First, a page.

Kaliman Asen I, also known as Coloman Asen I or Koloman (Bulgarian: Калиман Асен I; 1234-August/September 1246) was Emperor (Tsar) of Bulgaria from 1241 to 1246. He was the son of Ivan Asen II of Bulgaria and Anna Maria of Hungary. He was only seven when he succeeded his father in 1241. In the following years, the Mongols invaded Bulgaria and imposed a yearly tax on the country. He may have been poisoned, according to contemporaneous rumors about his death.

Kaliman Asen I
Калиман І Асен
Emperor of Bulgaria
PredecessorIvan Asen II
SuccessorMichael Asen
DiedAugust/September 1246 (Aged 11-12)
HouseAsen dynasty
FatherIvan Asen II of Bulgaria
MotherAnna Maria of Hungary

Early life edit

Kaliman was the son of Ivan Asen II of Bulgaria and Anna Maria of Hungary.[1] He was born in 1234.[1] His mother died before 1237, when his widowed father married Irene Komnene Doukaina.[2][3] Ivan Asen also died in the first half of 1241.[1]

Reign edit

Kaliman was only seven when he succeeded his father.[4][5] Although no primary sources provide information about the government of the country during the minor monarch's reign, Bulgaria was obviously ruled by one or more regents.[4][5] Historian Alexandru Madgearu proposes that Ivan Asen's brother, Alexander, was most probably the sole regent for Kaliman;[5] other scholars say a regency council was established under the leadership of Patriarch Joachim I.[6] Bulgaria, the Latin Empire and the Empire of Nicaea signed a truce for two years shortly after Kaliman Asen's ascension.[1]

Two contemporaneous clergymen, Roger of Torre Maggiore and Thomas the Archdeacon, recorded that Kadan (a son of Ögödei, Great Khan of the Mongols) broke into Bulgaria in March 1242.[5] Thomas also mentioned that Kadan and Batu Khan "resolved to hold a muster of their military forces"[7] in Bulgaria.[5] More than 60 years later, Rashid-al-Din Hamadani also knew that "after much fighting" Kadan captured two towns in "Ulaqut" , which most likely means Wallachia , which was used interchangeably with Bulgaria at the time because of the dual identity of the state.[8] Archaeological evidence shows that at least a dozen Bulgarian fortresses (including Tarnovo, Preslav and Isaccea) were destroyed during the Mongol invasion.[9] Although the country was not occupied, the Bulgarians were to pay a tribute to the Mongols thereafter.[10][11]

Pope Innocent IV convoked a synod at Lyon to establish a coalition against the Mongols in 1245.[12] He also sent a letter to Kaliman, urging him to bring the Bulgarian Orthodox Church into a full communion with the Holy See and to send delegates to Lyon.[13] Kaliman was only twelve when he died in August or September 1246.[12] The contemporary Byzantine historian George Akropolites recorded that contradictory rumors spread about Kaliman's death.[12] Some said that "he had succumbed to a natural illness"; others claimed that "he was killed by a draught secretly prepared to cause his death by those who were of contrary opinion to him".[14][12] Patriarch Vissarion also died in September 1246. Madgearu says this coincidence implies that both were murdered by those who opposed the church union.[12] According to a 14th-century charter, Kaliman Asan was the ruler of "Moldo-Wallachia" (or Moldavia). [15]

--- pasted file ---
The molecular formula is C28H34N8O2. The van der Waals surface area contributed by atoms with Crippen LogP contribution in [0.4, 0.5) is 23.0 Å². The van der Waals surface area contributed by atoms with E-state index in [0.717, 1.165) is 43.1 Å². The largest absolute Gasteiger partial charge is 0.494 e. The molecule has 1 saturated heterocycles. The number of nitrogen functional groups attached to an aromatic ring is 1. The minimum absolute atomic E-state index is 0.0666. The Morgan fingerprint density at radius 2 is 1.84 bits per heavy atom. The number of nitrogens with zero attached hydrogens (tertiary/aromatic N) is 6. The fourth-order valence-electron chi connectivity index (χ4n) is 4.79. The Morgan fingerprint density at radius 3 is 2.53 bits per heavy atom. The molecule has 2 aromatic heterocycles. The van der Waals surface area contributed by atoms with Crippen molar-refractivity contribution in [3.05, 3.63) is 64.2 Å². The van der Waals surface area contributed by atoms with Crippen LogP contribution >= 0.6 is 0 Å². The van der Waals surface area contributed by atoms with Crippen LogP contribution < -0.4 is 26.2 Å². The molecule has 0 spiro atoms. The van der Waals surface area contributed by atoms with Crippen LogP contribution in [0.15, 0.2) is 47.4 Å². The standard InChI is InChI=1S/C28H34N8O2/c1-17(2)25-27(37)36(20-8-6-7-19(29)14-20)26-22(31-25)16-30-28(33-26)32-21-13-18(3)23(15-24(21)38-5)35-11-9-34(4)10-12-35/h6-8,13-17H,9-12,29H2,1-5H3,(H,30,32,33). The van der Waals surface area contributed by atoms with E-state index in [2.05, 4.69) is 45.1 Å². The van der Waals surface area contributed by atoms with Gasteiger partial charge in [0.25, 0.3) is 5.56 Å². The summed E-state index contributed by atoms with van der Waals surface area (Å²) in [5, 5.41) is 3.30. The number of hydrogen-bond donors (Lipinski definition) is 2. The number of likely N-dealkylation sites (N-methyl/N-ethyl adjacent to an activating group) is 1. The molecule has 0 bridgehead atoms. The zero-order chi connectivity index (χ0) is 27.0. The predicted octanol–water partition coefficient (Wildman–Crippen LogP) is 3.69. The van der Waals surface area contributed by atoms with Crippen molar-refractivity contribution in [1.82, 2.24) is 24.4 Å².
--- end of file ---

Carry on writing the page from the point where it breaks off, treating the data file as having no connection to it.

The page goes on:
Honours edit

Kaliman Island in Antarctica is named after Emperor Kaliman Asen I of Bulgaria.

References edit

  1. ^ a b c d Madgearu 2016, p. 225.
  2. ^ Fine 1994, p. 133.
  3. ^ Madgearu 2016, p. 221.
  4. ^ a b Fine 1994, p. 154.
  5. ^ a b c d e Madgearu 2016, p. 228.
  6. ^ Андреев (Andreev), Лазаров (Lazarov) & Павлов (Pavlov) 2012, p. 318.
  7. ^ Archdeacon Thomas of Split: History of the Bishops of Salona and Split (ch. 39.), p. 303.
  8. ^ Madgearu 2016, pp. 10, 229.
  9. ^ Madgearu 2016, p. 231.
  10. ^ Fine 1994, p. 155.
  11. ^ Madgearu 2016, p. 233.
  12. ^ a b c d e Madgearu 2016, p. 236.
  13. ^ Madgearu 2016, p. 235.
  14. ^ George Akropolites: The History (ch. 43.), p. 225.
  15. ^ Madgearu 2016, p. 208.

Sources edit

Primary sources edit

  • Archdeacon Thomas of Split: History of the Bishops of Salona and Split (Latin text by Olga Perić, edited, translated and annotated by Damir Karbić, Mirjana Matijević Sokol and James Ross Sweeney) (2006). CEU Press. ISBN 963-7326-59-6.
  • George Akropolites: The History (Translated with and Introduction and Commentary by Ruth Macrides) (2007). Oxford University Press. ISBN 978-0-19-921067-1.
  • The Successors of Genghis Khan (Translated from the Persian of Rashīd Al-Dīn by John Andrew Boyle) (1971). Columbia University Press. ISBN 0-231-03351-6.

Secondary sources edit

  • Андреев (Andreev), Йордан (Jordan); Лазаров (Lazarov), Иван (Ivan); Павлов (Pavlov), Пламен (Plamen) (2012). Кой кой е в средновековна България [Who is Who in Medieval Bulgaria] (in Bulgarian). Изток Запад (Iztok Zapad). ISBN 978-619-152-012-1.
  • Fine, John V. A. (1994). The Late Medieval Balkans: A Critical Survey from the Late Twelfth Century to the Ottoman Conquest. The University of Michigan Press. ISBN 0-472-08260-4.
  • Madgearu, Alexandru (2016). The Asanids: The Political and Military History of the Second Bulgarian Empire, 1185–1280. BRILL. ISBN 978-9-004-32501-2.
Kaliman I of Bulgaria
Born: 1234 Died: August/October 1246
Regnal titles
Preceded by Emperor of Bulgaria
Succeeded by